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of $142,788 for use in squad cars. Davis said he wanted to discuss the item, which was on the consent agenda – a list that usually consists of routine housekeepingtype matters that are generally approved without discussion. Davis asked, “Exactly where do these funds come from? Is it the federal forfeiture funds?” Interim Guilford County Manager/ Assistant County Manager/Human Resources Director Sharisse Fuller told Davis the money was not from the fund. She said it was instead from a technology fund that the county maintains for purchases of this type. Davis asked Sheriff’s Department Capt. Ken Whitesell how often the department buys laptops and how many it buys when it does. Whitsell said the department usually bought about 35 laptops a year, and he said they bought them on a staggered basis. Davis, along with all other commissioners, voted to approve the purchase of the computers for squad car use. Interestingly, Davis didn’t have any questions about another item that was on the agenda and was being paid for out of federal forfeiture funds. That was a request to buy 33 gas masks at a cost of about $34,000. The attached memo to the commissioners states, “Current gas masks are eight (8) years old and the filters are out of date and must be replaced. Forty percent (40%) of the current gas masks have either yellowing or broken shields, broken seals or straps that are cracking. The remaining masks are showing signs of age.” That request passed unanimously with no discussion. Barnes said this week that the old gas masks will either be used for training purposes or disposed of. He said the old masks aren’t safe for use by officers in the field.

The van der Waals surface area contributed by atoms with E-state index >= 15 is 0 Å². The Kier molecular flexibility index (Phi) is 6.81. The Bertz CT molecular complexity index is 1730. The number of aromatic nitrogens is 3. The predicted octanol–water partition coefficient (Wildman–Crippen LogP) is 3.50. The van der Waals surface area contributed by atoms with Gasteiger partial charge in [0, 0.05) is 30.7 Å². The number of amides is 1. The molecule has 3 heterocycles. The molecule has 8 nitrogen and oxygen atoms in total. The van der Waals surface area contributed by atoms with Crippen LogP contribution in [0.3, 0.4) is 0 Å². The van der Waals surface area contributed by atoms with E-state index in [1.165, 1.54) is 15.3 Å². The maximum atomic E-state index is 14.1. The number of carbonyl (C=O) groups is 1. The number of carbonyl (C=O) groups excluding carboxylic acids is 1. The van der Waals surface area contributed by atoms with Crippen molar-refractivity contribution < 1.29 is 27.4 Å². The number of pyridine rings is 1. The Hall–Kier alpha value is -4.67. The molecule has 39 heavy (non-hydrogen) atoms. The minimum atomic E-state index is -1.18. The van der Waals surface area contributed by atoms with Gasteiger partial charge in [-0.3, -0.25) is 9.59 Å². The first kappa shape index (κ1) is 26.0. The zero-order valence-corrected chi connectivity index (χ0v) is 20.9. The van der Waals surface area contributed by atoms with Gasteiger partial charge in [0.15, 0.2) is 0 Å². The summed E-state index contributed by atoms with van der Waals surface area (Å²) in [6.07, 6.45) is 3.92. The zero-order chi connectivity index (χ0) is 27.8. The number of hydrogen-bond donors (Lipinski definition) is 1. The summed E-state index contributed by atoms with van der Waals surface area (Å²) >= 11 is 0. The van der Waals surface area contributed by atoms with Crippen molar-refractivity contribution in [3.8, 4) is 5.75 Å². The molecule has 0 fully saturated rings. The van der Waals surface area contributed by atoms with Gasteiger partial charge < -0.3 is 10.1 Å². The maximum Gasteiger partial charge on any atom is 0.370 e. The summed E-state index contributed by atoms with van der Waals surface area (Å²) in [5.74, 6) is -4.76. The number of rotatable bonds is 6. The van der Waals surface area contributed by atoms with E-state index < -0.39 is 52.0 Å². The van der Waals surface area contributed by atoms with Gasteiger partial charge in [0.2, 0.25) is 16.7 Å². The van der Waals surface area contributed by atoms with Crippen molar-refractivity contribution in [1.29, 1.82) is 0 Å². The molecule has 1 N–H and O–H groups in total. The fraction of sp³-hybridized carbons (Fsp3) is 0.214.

Letters (Continued from page 23) continue improving when it gets to $4, $4.50, $5 a gallon? When the price of gas climbs, prices on practically everything else climbs. The economy is not improving for this lower middle class family. But let’s all make sure the DC politicians, the oil gurus and the lobbyists are satisfied, well taken care of and above reproach. If you didn’t notice, that is satirical statement. Larry L. Thomas

Discouraged by state of US


The Rhinoceros Times Greensboro

Dear Editor, The moral decay of this country sends chills down my spine. Gay marriage and legalization of marijuana has sent these countries morality into the doldrums. There can be no way for this country to survive if it continues to head into the dire

direction it is heading now. Back in the day, there was no such thing as people of the same sex getting married. Although many people use marijuana, nobody ever thought it would become legal, yet here it is on our doorsteps. Most people did not know what homosexuality was, nor did they believe it was possible for two men or to women to get married. There are as many negative drawbacks form gay marriage as there are from heterosexual marriage. You have gay divorce, gay custody battles and gay domestic abuse. The children of these homes will have to endure the same consequences as those heterosexual couples. If this country is to turn around, and I personally think it will, the people need to come to terms with those who wish to make this country unrecognizable and fight tooth and nail to save this country for future generations. Steven M. Shelton

The Rhinoceros Times Greensboro

Beep (Continued from page 14) mouth flies open, he talks about the middle class. If he cared anything about the middle class, he would do something about trying to get gasoline lower. He would try to drill more in the Gulf, open up federal lands. He does not care about you, and you people put him in. %%% I’m calling again in reference to the

Thursday, February 28, 2013

annoying calls – harassing calls. Another solution for people who are having problems, go to www.donotcall, and see if they can’t help you by submitting your information. Thank you. %%% I have a question that maybe you guys at The Rhino can answer. Why should people who have entered our country illegally be issued federal papers to work and obtain driver’s licenses? Thank you.